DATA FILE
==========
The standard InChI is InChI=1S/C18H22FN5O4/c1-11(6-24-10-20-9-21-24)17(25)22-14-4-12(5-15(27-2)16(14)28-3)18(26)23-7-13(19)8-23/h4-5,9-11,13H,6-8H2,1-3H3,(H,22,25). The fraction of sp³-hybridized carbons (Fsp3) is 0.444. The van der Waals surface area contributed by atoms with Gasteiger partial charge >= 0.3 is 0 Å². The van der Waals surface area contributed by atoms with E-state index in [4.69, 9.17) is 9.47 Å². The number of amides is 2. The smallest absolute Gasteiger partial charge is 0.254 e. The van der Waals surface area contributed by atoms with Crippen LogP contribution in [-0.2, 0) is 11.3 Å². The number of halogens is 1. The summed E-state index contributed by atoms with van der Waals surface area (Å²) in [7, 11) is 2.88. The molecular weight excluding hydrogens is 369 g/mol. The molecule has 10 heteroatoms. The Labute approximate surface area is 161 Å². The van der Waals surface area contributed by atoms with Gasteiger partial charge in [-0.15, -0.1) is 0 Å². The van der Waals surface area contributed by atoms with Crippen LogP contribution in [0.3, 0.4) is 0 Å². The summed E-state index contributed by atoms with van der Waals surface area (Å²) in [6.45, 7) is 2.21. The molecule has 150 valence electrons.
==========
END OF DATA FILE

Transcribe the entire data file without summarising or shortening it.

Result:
The standard InChI is InChI=1S/C18H22FN5O4/c1-11(6-24-10-20-9-21-24)17(25)22-14-4-12(5-15(27-2)16(14)28-3)18(26)23-7-13(19)8-23/h4-5,9-11,13H,6-8H2,1-3H3,(H,22,25). The fraction of sp³-hybridized carbons (Fsp3) is 0.444. The van der Waals surface area contributed by atoms with Gasteiger partial charge >= 0.3 is 0 Å². The van der Waals surface area contributed by atoms with E-state index in [4.69, 9.17) is 9.47 Å². The number of amides is 2. The smallest absolute Gasteiger partial charge is 0.254 e. The van der Waals surface area contributed by atoms with Crippen LogP contribution in [-0.2, 0) is 11.3 Å². The number of halogens is 1. The summed E-state index contributed by atoms with van der Waals surface area (Å²) in [7, 11) is 2.88. The molecular weight excluding hydrogens is 369 g/mol. The molecule has 10 heteroatoms. The Labute approximate surface area is 161 Å². The van der Waals surface area contributed by atoms with Gasteiger partial charge in [-0.15, -0.1) is 0 Å². The van der Waals surface area contributed by atoms with Crippen LogP contribution in [0.3, 0.4) is 0 Å². The summed E-state index contributed by atoms with van der Waals surface area (Å²) in [6.45, 7) is 2.21. The molecule has 150 valence electrons.